Well, I've just finished installing a BionX kit for the first time. I'll be honest, installing this electric motor kit was pretty easy overall, but there were a few problems that had to be worked through. This was a sink or swim BionX install, because the bike I worked with was a Dahon Matrix folding bike. Because folding bikes have collapsible frames, I had to be careful not to let the battery and cabling interfere with the folding mechanism. Alex, a BionX representative, was visiting our shop from Canada to help out and train me and Mark in the installation process. Alex was able to point out where most people run into problems and steer me clear of danger.
A BionX battery mount is designed to be bolted to the frame where the water bottle would typically go. I like this battery placement because it keeps the battery out of the way on most frames. Here is where I ran into my first problem. The Dahon Matrix has a really nice frame, but for some reason, the water bottle cage bolts were skewed off center. That meant that the battery was jutting out to an angle, which of course we had to fix. I don't want the battery bumping into my leg every time I have to pedal! It was a pretty easy fix, we filed down the cage mounts so that the battery mount rested in an upright position. When the battery mount was installed the BionX battery slid and clicked into place.
Because the BionX motor is built into the rear wheel, installing it was pretty easy. There is a large textured washer with a tab on the left side of the wheel. This should be loose so that you can fit it to your bike. Use the axle bolts to tighten it after adjusting the axle. There were only a few specialized things we had to deal with. The first was making sure that the little cutout piece in the rear axle faces downward. This is critical to ensuring proper motor function. If the tab is not facing downward, the BionX motor's torque sensor will not be able to determine how hard you are pedaling. Take the time to get this right! If you don't, the motor will not assist you properly and you will be wondering why you didn't just go for a walk! Our wheel went on smoothly, and then it was time to set up the controller and wiring.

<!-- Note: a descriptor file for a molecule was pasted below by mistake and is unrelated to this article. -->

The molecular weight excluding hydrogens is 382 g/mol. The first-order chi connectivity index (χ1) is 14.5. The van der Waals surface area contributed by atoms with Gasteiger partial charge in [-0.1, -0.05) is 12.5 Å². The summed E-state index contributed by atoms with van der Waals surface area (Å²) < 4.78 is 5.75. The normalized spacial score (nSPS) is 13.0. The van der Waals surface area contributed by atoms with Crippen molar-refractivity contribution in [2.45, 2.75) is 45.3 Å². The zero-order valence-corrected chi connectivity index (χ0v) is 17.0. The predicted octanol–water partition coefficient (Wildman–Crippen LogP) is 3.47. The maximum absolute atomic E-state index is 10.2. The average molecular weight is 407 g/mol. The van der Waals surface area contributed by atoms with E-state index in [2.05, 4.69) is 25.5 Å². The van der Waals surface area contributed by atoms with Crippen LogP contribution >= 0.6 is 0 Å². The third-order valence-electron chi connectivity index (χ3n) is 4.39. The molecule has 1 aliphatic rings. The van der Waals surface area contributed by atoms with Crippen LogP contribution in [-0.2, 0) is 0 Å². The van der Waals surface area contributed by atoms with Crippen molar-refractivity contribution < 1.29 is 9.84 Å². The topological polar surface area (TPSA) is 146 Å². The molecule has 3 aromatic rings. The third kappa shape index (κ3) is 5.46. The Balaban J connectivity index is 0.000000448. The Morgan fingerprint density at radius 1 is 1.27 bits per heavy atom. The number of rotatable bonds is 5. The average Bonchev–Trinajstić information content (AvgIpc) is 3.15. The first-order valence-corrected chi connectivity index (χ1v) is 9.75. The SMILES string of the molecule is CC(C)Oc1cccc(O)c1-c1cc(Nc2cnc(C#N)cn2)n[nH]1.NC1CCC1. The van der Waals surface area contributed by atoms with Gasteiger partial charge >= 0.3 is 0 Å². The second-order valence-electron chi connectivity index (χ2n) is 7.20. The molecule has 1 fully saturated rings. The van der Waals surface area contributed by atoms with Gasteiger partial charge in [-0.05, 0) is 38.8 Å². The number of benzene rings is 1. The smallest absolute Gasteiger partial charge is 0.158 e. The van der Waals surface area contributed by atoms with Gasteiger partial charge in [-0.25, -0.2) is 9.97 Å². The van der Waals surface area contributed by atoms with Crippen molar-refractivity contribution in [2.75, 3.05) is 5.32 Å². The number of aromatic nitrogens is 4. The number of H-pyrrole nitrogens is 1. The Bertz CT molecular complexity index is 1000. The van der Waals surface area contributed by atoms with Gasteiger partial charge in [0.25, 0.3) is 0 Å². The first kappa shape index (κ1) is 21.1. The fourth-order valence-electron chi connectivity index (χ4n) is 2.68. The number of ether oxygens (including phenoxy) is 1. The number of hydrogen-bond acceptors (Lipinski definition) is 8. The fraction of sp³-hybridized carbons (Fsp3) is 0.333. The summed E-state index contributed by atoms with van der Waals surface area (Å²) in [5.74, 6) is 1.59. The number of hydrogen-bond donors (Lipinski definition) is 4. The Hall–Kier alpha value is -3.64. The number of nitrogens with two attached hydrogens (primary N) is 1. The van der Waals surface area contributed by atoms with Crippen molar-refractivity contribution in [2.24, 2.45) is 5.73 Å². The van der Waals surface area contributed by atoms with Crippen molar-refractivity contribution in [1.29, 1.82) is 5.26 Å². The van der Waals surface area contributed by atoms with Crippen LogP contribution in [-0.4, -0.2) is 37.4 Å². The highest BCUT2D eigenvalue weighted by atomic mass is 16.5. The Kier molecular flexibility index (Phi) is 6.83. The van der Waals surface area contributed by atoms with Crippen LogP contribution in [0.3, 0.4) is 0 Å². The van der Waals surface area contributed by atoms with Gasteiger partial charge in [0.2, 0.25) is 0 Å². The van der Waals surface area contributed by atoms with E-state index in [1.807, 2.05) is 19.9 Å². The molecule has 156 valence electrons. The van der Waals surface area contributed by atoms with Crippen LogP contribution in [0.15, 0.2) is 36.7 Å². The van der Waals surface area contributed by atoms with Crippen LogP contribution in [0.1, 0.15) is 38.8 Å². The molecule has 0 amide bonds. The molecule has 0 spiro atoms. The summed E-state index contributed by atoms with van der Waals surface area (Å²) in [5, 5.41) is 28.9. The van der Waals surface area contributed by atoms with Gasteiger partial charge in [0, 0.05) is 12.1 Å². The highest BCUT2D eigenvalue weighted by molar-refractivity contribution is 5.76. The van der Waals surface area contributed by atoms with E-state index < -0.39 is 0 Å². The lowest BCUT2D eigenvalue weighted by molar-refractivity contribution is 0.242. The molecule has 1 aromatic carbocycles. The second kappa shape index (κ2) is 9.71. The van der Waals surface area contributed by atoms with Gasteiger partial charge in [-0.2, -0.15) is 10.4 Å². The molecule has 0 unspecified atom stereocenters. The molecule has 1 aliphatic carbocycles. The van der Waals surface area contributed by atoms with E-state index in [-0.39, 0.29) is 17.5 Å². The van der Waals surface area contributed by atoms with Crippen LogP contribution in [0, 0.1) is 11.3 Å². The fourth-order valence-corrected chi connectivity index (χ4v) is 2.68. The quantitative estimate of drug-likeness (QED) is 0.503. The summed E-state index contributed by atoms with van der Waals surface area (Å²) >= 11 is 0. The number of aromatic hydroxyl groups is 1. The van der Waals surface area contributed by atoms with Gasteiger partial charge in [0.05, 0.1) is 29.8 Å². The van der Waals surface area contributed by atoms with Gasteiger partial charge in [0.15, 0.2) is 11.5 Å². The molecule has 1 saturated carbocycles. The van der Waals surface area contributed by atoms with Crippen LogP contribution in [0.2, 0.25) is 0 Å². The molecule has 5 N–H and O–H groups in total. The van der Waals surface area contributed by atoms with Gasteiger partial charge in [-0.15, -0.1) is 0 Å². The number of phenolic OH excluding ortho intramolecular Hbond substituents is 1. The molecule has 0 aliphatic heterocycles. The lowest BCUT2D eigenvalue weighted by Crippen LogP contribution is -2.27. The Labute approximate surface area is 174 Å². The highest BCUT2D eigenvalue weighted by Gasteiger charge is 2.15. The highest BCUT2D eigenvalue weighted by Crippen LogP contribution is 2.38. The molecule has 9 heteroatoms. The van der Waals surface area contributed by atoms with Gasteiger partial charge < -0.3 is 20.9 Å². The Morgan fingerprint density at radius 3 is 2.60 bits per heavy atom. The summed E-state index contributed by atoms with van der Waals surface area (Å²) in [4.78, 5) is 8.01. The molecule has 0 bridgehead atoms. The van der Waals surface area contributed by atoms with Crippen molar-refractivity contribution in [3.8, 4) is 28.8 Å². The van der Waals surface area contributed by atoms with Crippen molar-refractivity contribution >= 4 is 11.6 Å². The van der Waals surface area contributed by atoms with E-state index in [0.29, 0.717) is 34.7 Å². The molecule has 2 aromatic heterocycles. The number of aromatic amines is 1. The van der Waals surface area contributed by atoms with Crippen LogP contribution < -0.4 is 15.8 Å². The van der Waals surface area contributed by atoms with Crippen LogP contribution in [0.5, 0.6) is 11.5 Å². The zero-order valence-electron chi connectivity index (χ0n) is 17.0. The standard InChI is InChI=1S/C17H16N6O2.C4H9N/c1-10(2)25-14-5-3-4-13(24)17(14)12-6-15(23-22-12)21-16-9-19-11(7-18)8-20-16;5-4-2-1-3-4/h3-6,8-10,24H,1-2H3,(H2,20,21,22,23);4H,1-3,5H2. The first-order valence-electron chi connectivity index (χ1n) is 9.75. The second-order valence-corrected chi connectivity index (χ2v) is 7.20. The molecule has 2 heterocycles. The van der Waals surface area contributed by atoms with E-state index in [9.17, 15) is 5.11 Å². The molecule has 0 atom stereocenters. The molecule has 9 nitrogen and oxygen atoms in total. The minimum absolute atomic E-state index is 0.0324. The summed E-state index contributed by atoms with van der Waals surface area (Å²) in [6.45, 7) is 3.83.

The brake sensor magnet can be glued on with the supplied double sided tape but Alex decided to do the fancy version and drilled a hole in the brake lever to screw in the brake magnet. He recommended getting as close as you could to the brake handle body so that the magnet is out of the way. That way it doesn't get stressed when braking and is easy for the brake sensor to read.
We had to leave some extra slack when wiring up our BionX bike because of its folding action. You have to leave extra room for cables on folding bikes because they bend and flex when they folding and unfolding. A cable that is too short will stretch and snap. Alex has a good rule of thumb for BionX kit cable routing: Start at the ends not at the middle. In other words, zip tie the ends of the cables first (the wheel and controller), then work your way back to the middle (the battery) and roll up the excessive cable in a loop. We tried to wire our BionX kit up so that cables didn't cross each other, that way the bike looks clean and uncluttered. Hey, looks count too, right?
Once we had installed our BionX kit, it was time for my favorite moment: the test ride! After spending all that time being careful and checking the work, it was really fun to go out for the first ride. The BionX bike ran smoothly and had no problems. After a few loops through the neighborhood I rolled the BionX Dahon Matrix back into the shop. All in all, this wasn't a difficult or frustrating installation. In fact, I'm looking forward to building another BionX-powered bike. Come by the shop to test ride the BionX, or check out our Dahon Matrix with BionX kit online.